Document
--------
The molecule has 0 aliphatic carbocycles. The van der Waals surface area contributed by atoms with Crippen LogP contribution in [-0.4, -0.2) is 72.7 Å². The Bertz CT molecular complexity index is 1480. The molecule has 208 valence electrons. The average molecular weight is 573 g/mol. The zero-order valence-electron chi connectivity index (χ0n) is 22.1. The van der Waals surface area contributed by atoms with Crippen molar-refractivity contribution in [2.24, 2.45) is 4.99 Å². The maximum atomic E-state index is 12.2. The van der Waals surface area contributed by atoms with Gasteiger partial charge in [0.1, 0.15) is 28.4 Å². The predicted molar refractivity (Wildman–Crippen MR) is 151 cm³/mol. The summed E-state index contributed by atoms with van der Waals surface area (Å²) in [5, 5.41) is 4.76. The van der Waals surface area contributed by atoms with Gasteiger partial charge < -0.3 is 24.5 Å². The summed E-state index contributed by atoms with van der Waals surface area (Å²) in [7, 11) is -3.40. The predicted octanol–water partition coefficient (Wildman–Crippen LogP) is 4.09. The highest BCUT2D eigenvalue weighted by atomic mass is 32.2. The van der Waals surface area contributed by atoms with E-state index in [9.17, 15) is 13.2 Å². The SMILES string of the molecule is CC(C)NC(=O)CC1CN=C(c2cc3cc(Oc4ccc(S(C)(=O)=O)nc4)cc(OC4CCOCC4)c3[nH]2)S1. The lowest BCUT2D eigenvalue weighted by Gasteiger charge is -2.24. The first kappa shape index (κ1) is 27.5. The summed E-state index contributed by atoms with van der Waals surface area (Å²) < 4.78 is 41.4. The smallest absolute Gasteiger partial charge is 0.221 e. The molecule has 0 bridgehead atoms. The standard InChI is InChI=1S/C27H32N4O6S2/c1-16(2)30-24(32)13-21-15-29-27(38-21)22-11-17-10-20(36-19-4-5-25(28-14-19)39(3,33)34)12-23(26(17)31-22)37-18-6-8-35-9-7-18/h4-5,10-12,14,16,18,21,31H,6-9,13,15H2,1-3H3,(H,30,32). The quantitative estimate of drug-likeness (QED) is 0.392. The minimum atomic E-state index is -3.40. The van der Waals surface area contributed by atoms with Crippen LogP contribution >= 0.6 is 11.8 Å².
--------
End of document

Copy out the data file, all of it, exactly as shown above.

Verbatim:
The molecule has 0 aliphatic carbocycles. The van der Waals surface area contributed by atoms with Crippen LogP contribution in [-0.4, -0.2) is 72.7 Å². The Bertz CT molecular complexity index is 1480. The molecule has 208 valence electrons. The average molecular weight is 573 g/mol. The zero-order valence-electron chi connectivity index (χ0n) is 22.1. The van der Waals surface area contributed by atoms with Crippen molar-refractivity contribution in [2.24, 2.45) is 4.99 Å². The maximum atomic E-state index is 12.2. The van der Waals surface area contributed by atoms with Gasteiger partial charge in [0.1, 0.15) is 28.4 Å². The predicted molar refractivity (Wildman–Crippen MR) is 151 cm³/mol. The summed E-state index contributed by atoms with van der Waals surface area (Å²) in [5, 5.41) is 4.76. The van der Waals surface area contributed by atoms with Gasteiger partial charge < -0.3 is 24.5 Å². The summed E-state index contributed by atoms with van der Waals surface area (Å²) in [7, 11) is -3.40. The predicted octanol–water partition coefficient (Wildman–Crippen LogP) is 4.09. The highest BCUT2D eigenvalue weighted by atomic mass is 32.2. The van der Waals surface area contributed by atoms with E-state index in [9.17, 15) is 13.2 Å². The SMILES string of the molecule is CC(C)NC(=O)CC1CN=C(c2cc3cc(Oc4ccc(S(C)(=O)=O)nc4)cc(OC4CCOCC4)c3[nH]2)S1. The lowest BCUT2D eigenvalue weighted by Gasteiger charge is -2.24. The first kappa shape index (κ1) is 27.5. The summed E-state index contributed by atoms with van der Waals surface area (Å²) < 4.78 is 41.4. The smallest absolute Gasteiger partial charge is 0.221 e. The molecule has 0 bridgehead atoms. The standard InChI is InChI=1S/C27H32N4O6S2/c1-16(2)30-24(32)13-21-15-29-27(38-21)22-11-17-10-20(36-19-4-5-25(28-14-19)39(3,33)34)12-23(26(17)31-22)37-18-6-8-35-9-7-18/h4-5,10-12,14,16,18,21,31H,6-9,13,15H2,1-3H3,(H,30,32). The quantitative estimate of drug-likeness (QED) is 0.392. The minimum atomic E-state index is -3.40. The van der Waals surface area contributed by atoms with Crippen LogP contribution >= 0.6 is 11.8 Å².